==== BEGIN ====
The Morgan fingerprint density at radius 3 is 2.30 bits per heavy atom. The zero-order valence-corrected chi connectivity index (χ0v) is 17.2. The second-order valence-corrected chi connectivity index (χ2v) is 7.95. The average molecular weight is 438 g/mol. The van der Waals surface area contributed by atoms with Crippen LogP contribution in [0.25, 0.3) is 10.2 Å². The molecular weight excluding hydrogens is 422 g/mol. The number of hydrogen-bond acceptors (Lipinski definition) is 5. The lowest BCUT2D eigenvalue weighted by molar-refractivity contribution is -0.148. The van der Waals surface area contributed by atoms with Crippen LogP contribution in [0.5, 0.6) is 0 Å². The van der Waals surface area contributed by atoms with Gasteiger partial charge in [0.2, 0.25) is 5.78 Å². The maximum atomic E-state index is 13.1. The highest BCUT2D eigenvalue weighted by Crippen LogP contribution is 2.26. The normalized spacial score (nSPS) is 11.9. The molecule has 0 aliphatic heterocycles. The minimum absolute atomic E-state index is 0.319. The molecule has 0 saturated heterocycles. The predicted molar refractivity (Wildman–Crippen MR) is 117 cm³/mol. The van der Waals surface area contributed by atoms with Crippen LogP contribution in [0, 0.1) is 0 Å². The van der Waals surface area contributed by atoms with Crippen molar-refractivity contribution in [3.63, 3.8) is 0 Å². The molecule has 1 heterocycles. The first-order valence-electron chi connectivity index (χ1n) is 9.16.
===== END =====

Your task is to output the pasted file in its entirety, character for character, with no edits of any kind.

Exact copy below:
The Morgan fingerprint density at radius 3 is 2.30 bits per heavy atom. The zero-order valence-corrected chi connectivity index (χ0v) is 17.2. The second-order valence-corrected chi connectivity index (χ2v) is 7.95. The average molecular weight is 438 g/mol. The van der Waals surface area contributed by atoms with Crippen LogP contribution in [0.25, 0.3) is 10.2 Å². The molecular weight excluding hydrogens is 422 g/mol. The number of hydrogen-bond acceptors (Lipinski definition) is 5. The lowest BCUT2D eigenvalue weighted by molar-refractivity contribution is -0.148. The van der Waals surface area contributed by atoms with Crippen LogP contribution in [0.5, 0.6) is 0 Å². The van der Waals surface area contributed by atoms with Gasteiger partial charge in [0.2, 0.25) is 5.78 Å². The maximum atomic E-state index is 13.1. The highest BCUT2D eigenvalue weighted by Crippen LogP contribution is 2.26. The normalized spacial score (nSPS) is 11.9. The molecule has 0 aliphatic heterocycles. The minimum absolute atomic E-state index is 0.319. The molecule has 0 saturated heterocycles. The predicted molar refractivity (Wildman–Crippen MR) is 117 cm³/mol. The van der Waals surface area contributed by atoms with Crippen LogP contribution in [0, 0.1) is 0 Å². The van der Waals surface area contributed by atoms with Crippen molar-refractivity contribution in [3.63, 3.8) is 0 Å². The molecule has 1 heterocycles. The first-order valence-electron chi connectivity index (χ1n) is 9.16.